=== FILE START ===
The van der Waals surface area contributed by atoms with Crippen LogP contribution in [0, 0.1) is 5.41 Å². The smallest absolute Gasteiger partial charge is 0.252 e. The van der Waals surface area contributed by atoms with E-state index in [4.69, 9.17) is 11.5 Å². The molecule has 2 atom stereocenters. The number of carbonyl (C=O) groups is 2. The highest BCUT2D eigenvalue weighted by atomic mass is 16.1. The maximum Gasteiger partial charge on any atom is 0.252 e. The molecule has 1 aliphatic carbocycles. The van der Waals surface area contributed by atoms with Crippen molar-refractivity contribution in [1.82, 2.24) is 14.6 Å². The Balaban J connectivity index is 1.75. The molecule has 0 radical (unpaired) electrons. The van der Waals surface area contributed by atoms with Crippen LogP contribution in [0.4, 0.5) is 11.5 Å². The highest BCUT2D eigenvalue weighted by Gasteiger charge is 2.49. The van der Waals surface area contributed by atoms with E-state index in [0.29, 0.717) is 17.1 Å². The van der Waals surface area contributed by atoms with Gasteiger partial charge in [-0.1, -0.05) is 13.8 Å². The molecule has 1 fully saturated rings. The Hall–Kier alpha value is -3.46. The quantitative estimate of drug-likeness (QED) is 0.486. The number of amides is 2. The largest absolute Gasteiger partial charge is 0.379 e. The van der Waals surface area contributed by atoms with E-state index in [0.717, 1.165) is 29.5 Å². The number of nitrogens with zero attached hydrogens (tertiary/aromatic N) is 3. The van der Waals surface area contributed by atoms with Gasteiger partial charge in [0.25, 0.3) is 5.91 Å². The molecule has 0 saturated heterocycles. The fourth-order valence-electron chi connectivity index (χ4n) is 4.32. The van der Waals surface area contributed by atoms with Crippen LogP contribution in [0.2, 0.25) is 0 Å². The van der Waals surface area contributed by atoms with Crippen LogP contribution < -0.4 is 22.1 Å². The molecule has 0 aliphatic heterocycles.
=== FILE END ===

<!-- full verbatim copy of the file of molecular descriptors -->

The van der Waals surface area contributed by atoms with Crippen LogP contribution in [0, 0.1) is 5.41 Å². The smallest absolute Gasteiger partial charge is 0.252 e. The van der Waals surface area contributed by atoms with E-state index in [4.69, 9.17) is 11.5 Å². The molecule has 2 atom stereocenters. The number of carbonyl (C=O) groups is 2. The highest BCUT2D eigenvalue weighted by atomic mass is 16.1. The maximum Gasteiger partial charge on any atom is 0.252 e. The molecule has 1 aliphatic carbocycles. The van der Waals surface area contributed by atoms with Crippen molar-refractivity contribution in [1.82, 2.24) is 14.6 Å². The Balaban J connectivity index is 1.75. The molecule has 0 radical (unpaired) electrons. The van der Waals surface area contributed by atoms with Crippen LogP contribution in [0.4, 0.5) is 11.5 Å². The highest BCUT2D eigenvalue weighted by Gasteiger charge is 2.49. The van der Waals surface area contributed by atoms with E-state index in [0.29, 0.717) is 17.1 Å². The van der Waals surface area contributed by atoms with Gasteiger partial charge in [-0.1, -0.05) is 13.8 Å². The molecule has 1 fully saturated rings. The Hall–Kier alpha value is -3.46. The quantitative estimate of drug-likeness (QED) is 0.486. The number of amides is 2. The largest absolute Gasteiger partial charge is 0.379 e. The van der Waals surface area contributed by atoms with E-state index in [0.717, 1.165) is 29.5 Å². The number of nitrogens with zero attached hydrogens (tertiary/aromatic N) is 3. The van der Waals surface area contributed by atoms with Gasteiger partial charge in [0.25, 0.3) is 5.91 Å². The molecule has 0 saturated heterocycles. The fourth-order valence-electron chi connectivity index (χ4n) is 4.32. The van der Waals surface area contributed by atoms with Crippen LogP contribution in [0.2, 0.25) is 0 Å². The van der Waals surface area contributed by atoms with Crippen LogP contribution < -0.4 is 22.1 Å². The molecule has 0 aliphatic heterocycles.